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Care Plans: Worthwhile or Worthless?

Care Plans: Worthwhile or Worthless?

Beth Anderson, RN BSN

You can find some lively debates on the value of writing care plans and using nursing diagnoses. Some argue that they are a waste of time and not very useful. Others argue that they are absolutely essential to advance the field of nursing. The bottom line is that if you are a nursing student, you need to know how to write one because chances are, you will be given care plan assignments on a regular basis.

So what do you need to know about Care Plans?

First of all, you need to know what one is. Here’s the Wikipedia definition:

“A nursing care plan outlines the nursing care to be provided to a patient. It is a set of actions the nurse will implement to resolve nursing problems identified by assessment. The creation of the plan is an intermediate stage of the nursing process. It guides in the ongoing provision of nursing care and assists in the evaluation of that care.”

It’s basically an outline of the care you intend to give to the patient, and the rationales behind that care. It describes exactly what needs to be done for the patient and why, from a nurse’s point of view, and it does this by using the nursing process. The easiest way to begin is to break the nursing process down into a series of questions:

Assessment – What does the patient look like?

In this step you will use your assessment of the patient to describe their current state. You will describe what it is about the patient that is causing them to seek medical care, or causing them to be hospitalized. For example, if the patient is in pain, you would describe the pain in your assessment: “Patient reports pain at the incision site at 7/10 on the pain scale.”

Career and Educational Information

Diagnosis – What is the patient’s problem?

In this step you will create a nursing diagnosis for the patient. Don’t confuse the nursing diagnosis with a medical diagnosis. A nursing diagnosis describes a patient’s response to a condition, rather than naming the patient’s actual condition. For example, a medical diagnosis might be “Thrombocytopenia (or a deficiency of platelets in the bloodstream)” and a nursing diagnosis would be “At risk for bleeding.”

Plan – What are you going to do about it?

Your plan is what you intend to do for the patient. If a patient is one day post-op then the plan might be to get her out of bed to a chair two times a day. If she has pain issues then the plan would be to administer pain medication and then reevaluate her pain level.

Implementation – What did you end up doing about it?

This is where you carry out the above plan. What were your actions and how often did you do them?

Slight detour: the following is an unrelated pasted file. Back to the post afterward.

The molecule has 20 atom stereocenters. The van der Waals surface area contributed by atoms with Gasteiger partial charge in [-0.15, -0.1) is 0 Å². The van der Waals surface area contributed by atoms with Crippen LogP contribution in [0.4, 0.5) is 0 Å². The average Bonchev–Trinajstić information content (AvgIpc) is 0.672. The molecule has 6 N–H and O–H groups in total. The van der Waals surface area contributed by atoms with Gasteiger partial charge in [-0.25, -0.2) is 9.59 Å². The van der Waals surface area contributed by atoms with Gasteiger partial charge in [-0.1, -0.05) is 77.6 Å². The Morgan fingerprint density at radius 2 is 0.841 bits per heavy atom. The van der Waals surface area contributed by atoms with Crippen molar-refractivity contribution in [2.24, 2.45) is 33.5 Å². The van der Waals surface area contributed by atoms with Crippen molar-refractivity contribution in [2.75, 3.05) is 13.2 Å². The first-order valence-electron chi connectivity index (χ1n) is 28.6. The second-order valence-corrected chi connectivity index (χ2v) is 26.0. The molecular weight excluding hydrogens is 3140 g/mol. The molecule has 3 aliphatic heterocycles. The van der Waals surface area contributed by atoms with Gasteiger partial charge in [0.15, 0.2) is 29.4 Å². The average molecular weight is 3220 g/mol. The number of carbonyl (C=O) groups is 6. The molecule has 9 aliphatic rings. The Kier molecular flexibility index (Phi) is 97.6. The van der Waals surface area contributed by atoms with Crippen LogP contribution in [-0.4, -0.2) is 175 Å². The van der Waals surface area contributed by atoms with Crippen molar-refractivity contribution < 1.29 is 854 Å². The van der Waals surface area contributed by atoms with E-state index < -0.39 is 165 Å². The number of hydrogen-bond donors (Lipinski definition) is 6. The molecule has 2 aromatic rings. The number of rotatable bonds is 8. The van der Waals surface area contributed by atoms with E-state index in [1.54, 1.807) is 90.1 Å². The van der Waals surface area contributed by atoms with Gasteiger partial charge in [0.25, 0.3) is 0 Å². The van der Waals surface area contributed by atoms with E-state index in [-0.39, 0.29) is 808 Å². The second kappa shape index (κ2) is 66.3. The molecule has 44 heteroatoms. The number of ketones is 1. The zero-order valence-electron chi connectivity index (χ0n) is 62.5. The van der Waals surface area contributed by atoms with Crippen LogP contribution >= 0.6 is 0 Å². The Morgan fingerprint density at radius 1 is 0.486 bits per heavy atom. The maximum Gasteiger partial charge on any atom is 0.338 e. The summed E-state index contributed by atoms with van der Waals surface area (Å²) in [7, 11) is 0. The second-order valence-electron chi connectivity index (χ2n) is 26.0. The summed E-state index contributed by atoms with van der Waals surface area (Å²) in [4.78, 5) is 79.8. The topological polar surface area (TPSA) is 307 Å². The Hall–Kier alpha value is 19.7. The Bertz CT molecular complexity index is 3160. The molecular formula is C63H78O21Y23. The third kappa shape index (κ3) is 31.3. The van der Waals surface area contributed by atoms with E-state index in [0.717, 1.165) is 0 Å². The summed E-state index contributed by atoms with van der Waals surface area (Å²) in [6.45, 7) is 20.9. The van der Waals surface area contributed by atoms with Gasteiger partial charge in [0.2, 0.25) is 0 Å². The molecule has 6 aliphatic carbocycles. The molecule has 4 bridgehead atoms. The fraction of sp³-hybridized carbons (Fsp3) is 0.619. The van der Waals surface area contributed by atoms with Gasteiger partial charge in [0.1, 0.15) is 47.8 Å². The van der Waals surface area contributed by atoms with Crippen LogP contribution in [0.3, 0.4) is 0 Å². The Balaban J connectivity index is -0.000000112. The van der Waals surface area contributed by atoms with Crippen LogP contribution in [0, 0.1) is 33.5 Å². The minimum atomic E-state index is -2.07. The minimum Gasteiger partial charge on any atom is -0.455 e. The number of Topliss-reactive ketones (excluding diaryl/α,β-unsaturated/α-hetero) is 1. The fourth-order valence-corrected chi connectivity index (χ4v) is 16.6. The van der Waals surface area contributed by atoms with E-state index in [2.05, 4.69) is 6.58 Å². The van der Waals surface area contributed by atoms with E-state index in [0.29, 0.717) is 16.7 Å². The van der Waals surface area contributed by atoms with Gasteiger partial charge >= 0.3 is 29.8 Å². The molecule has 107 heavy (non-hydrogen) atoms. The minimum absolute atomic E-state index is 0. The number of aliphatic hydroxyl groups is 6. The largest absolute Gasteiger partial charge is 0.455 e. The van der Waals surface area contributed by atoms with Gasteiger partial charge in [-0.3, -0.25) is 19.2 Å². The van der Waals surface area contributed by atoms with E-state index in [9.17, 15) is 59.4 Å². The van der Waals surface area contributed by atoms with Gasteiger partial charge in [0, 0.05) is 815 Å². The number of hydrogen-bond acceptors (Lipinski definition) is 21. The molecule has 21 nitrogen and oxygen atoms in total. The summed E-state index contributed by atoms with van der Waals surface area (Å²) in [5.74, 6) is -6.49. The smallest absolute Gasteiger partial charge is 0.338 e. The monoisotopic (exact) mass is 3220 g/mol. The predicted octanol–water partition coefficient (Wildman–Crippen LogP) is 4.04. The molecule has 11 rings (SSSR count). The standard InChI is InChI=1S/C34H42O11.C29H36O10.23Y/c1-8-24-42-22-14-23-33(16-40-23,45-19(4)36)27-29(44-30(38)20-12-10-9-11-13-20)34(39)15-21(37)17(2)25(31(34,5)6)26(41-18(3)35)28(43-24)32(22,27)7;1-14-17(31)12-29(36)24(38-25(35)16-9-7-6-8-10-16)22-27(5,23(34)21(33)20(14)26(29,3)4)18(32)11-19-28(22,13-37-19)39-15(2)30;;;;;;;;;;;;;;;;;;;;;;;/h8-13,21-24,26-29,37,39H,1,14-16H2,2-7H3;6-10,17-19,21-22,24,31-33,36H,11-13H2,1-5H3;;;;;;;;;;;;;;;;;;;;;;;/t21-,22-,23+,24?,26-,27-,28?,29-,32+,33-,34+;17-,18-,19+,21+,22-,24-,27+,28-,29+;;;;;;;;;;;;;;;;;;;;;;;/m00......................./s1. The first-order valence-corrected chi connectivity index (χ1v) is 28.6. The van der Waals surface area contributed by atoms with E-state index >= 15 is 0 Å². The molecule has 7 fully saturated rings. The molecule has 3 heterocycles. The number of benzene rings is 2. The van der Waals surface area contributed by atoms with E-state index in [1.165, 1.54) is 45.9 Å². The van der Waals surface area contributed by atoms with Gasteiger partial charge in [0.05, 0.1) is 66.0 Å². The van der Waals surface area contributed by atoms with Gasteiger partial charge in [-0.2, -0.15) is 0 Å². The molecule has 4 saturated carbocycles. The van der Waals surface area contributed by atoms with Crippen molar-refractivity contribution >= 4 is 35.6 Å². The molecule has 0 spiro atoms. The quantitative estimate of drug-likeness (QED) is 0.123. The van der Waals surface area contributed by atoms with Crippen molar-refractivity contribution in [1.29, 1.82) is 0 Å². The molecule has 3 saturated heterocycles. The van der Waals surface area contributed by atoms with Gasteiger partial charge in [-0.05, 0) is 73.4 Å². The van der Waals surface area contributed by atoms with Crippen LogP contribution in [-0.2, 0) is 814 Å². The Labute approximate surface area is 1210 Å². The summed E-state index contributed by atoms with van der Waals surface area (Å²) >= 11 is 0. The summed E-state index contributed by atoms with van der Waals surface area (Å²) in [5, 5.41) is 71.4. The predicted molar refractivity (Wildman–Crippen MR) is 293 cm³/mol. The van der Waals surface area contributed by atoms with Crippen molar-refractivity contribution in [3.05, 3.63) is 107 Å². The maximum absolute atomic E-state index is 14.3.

Evaluation – Did your plan work?

This is where you describe your patient’s response to your intervention. Take the patient who was in pain. You might say, “Patient received 2 mg Morphine IV and patient is now reporting a pain level of 1/10 on the pain scale.”

You might be saying to yourself at this point, "This seems like a lot of documentation. Is this actually something that I will be using in the “real world?”

In a sense, the answer is yes, you will use a care plan every time you see or care for a patient. The difference between writing a care plan in school and using one in your professional practice, is that in the real world, the flow of the care plan is going to seem much more intuitive, and it will be easily integrated into your charting.

Let’s put this all together and apply it to a patient who has come to the hospital with Pneumonia. Here’s an example of what his care plan would look like:

Assessment: The patient has SOB (Shortness of Breath) on exertion.

Diagnosis: Altered Respiratory Status related to pneumonia

Plan: Administer 02 and check vital signs every 4 hours.

Implementation: The patient has been maintained on 2L NC (2 liters via nasal canula). Vital signs have been checked every four hours and have remained WNL (within normal limits).

Evaluation: Pt is able to get out of bed and sit in his chair without feeling SOB.

Mind you, this is only one aspect of his plan of care. A patient with pneumonia will probably have numerous interventions while he is in the hospital, and so you could include each of these interventions within your care plan. This may seem like a lot of work if you are a nursing student, and many nights you will find yourself staying up and writing these things before you show up for your 7AM clinical. (Hey – I didn’t invent the system- I’m just trying to help you get through it!) If you break it down into simple steps, it becomes a much easier process.